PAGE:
Selena Gomez released her new last week for her song "Slow Down." While it's doubtful the video will stir up anywhere close to the amount of controversy her video for "Come & Get It" did (there's no real cultural appropriation here), it's just the latest addition to the work of young female pop stars attempting to "edge" up their image by going to extremes: Either masculinizing themselves or upping the femininity factor.

Gomez told MTV that "Slow Down" is "a little bit harder" than her last video, and has "darker themes," prompting MTV to describe her latest album Stars Dance as one that "celebrates the singer's growing maturity as an artist." Gomez says:

It's not something just wanting to make a statement. It's just kind of acknowledging the fact that I'm turning 21 and that I am becoming a woman. And, it's beautiful for me to kind of apply that to my music.

There's is almost nothing that is "darker" about "Slow Down," except perhaps that it is literally darker; the lighting is terrible. Gomez is in Paris, taking a town car to a nightclub. She wears a lot of black. She stomps along wet, rained on streets. She bares her midriff and rocks some Britney-lite dance moves. There are men crowding around her. It's pretty boring.

Perhaps it's her prenaturally young face, but it's hard to feel as though Gomez has grown up much. That's because of who her company is in the pop music scene right now: as Jon Caramanica notes in the New York Times, Gomez hasn't pushed the envelope, so to speak, as much as someone like Miley Cyrus. Gomez is trying to change her image and sexualize herself in a very traditional way, ala Britney Spears, whereas Cyrus, with her culture appropriation of black culture, is one step ahead of her in terms of figuring out a creative and new way to "edge up" her image.

We've written extensively about Cyrus's recent revamp, which has been considered skeptically across the media because of her attempt to change her image without truly recognizing or respecting where all her inspiration comes from. That's apparently a critique her peers have as well; just ask Lil Debbie, a white female rapper who used to be part of Kreayshawn's White Girl Mob. Lil Debbie has a lot of issues with Cyrus, which is interesting, given that in her video, she's doing exactly the same thing as Miley: surrounding herself with dancing black women whose most important and notable character traits appear to be their literal assets.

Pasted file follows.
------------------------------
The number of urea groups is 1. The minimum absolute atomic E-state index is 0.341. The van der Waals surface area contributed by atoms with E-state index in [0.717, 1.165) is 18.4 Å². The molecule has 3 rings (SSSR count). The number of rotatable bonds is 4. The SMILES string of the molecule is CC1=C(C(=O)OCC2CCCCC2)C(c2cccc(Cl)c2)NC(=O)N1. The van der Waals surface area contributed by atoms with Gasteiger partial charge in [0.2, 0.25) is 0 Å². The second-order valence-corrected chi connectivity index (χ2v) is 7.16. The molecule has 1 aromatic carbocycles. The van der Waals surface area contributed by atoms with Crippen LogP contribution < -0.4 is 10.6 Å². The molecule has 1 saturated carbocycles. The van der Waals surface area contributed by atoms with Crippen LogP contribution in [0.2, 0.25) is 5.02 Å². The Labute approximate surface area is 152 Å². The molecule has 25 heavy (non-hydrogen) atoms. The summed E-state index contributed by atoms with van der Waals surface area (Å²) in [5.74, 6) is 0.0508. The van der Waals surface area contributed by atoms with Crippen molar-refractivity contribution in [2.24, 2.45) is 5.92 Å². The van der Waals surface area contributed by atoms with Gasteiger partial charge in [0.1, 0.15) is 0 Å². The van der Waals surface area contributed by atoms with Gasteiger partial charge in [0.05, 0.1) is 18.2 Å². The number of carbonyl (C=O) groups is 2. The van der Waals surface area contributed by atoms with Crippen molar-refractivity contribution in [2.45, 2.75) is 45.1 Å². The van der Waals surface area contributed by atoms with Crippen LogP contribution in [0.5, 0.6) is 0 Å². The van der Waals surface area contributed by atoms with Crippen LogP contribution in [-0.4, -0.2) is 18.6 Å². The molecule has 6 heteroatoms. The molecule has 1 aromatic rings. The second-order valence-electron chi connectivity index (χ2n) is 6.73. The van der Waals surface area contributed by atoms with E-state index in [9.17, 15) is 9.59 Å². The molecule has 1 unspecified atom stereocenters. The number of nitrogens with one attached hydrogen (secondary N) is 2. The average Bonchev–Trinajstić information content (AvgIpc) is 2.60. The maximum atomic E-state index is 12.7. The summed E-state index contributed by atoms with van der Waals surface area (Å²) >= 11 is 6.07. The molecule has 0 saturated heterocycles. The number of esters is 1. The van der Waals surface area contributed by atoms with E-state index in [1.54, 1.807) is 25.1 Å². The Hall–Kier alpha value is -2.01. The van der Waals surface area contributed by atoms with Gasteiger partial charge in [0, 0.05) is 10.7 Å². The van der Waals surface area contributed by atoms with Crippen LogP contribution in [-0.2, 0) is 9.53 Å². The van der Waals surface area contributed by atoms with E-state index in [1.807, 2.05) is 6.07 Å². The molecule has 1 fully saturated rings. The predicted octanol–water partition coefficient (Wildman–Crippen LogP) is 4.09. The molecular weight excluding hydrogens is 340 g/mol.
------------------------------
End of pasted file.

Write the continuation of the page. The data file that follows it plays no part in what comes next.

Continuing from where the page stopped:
In an interview with Frank151, Lil Debbie hates hard on Cyrus's new look, essentially claiming that Cyrus and Gwen Stefani are trying to copy her but that she's the real deal:

Miley loves a little Lil Debbie in her life. I was a little upset at first. It was a domino effect. The director who did “Ratchets” hit me up and said, “You know Miley Cyrus and Gwen Stefani pulled your video to show me for inspiration. They said they wanted to do their next music video ‘ghetto.’” He didn’t want to work with them because you can’t contrive ghetto. It is what it is.

After that, the person who helped style “Ratchets,” he was sending his boss, who styled Miley Cyrus’s music videos, pictures of everything I was wearing in the music video. I feel like people can easily look on my Instagram or look at my videos and look at things I’ve done in the past, and they rip off what I look like, but nobody wants to give me credit.

I make fun of Miley Cyrus all the time. I’m like, I can’t wait to see her ‘cause I need my check. But at the end of the day, I can’t do anything about it. But people can tell when you are something you’re not. People can tell when it doesn’t come natural. This society, and the population were in right now, especially in this music industry, people know and can tell what’s contrived. And that’s why I don’t really care about the Miley Cyruses and Ke$has and the Chanel West Coasts, because it’s all really contrived and you can tell.

Watching the video for "Ratchets", which was released in early April, it's hard to feel like Lil Debbie has much of a leg to stand on. She clearly thinks she is more "legit" than Cyrus and considers herself closer to black/hip hop/rap culture, or even such an integral part of it that it's acceptable for her to stand around in her video, surrounding by large-assed black women shaking it and sing "I got bitches, you got bitches, tell them bitches come over." This is the culture she identifies with, and Lil Debbie doesn't believe that Cyrus could feel the same. That's funny, given that Lil Debbie and Cyrus have both placed themselves in the same power position: They've taken a role traditionally reserved for black rappers in big booty videos and just plugged themselves in.

It's the growing popularity of female pop stars edging up their looks that is perhaps why a Disney star like Selena Gomez's current "makeover" falls so far flat: it's just an outdated version of what cool female power in pop music looks like right now. Once upon a time, Britney Spears's abs were the most sexy, intoxicating thing about her; now, they're covered by pretty but demure dress as she sings a song written for the Smurfs 2 movie. Even Madonna – the woman all women in this article have modeled themselves after in some way, whether they acknowledge it or not – has based her recent iterations more heavily on rap and hip hop culture; just today, she posted an Instagram photo of herself with the caption "Brushing my Grilzz Before I Booty Pop. A Woman's work is never Done!" (Two weeks ago she posted a close-up shot of her mouth, with the grill, with the caption "Life is Precious! Never Forget!") It won't take long for Gomez to realize that it's going to take more than Spring Breakers and a video shot in Paris to register as edgy as Miley Cyrus. Whether or not she'll be able to keep up with the trend remains to be seen.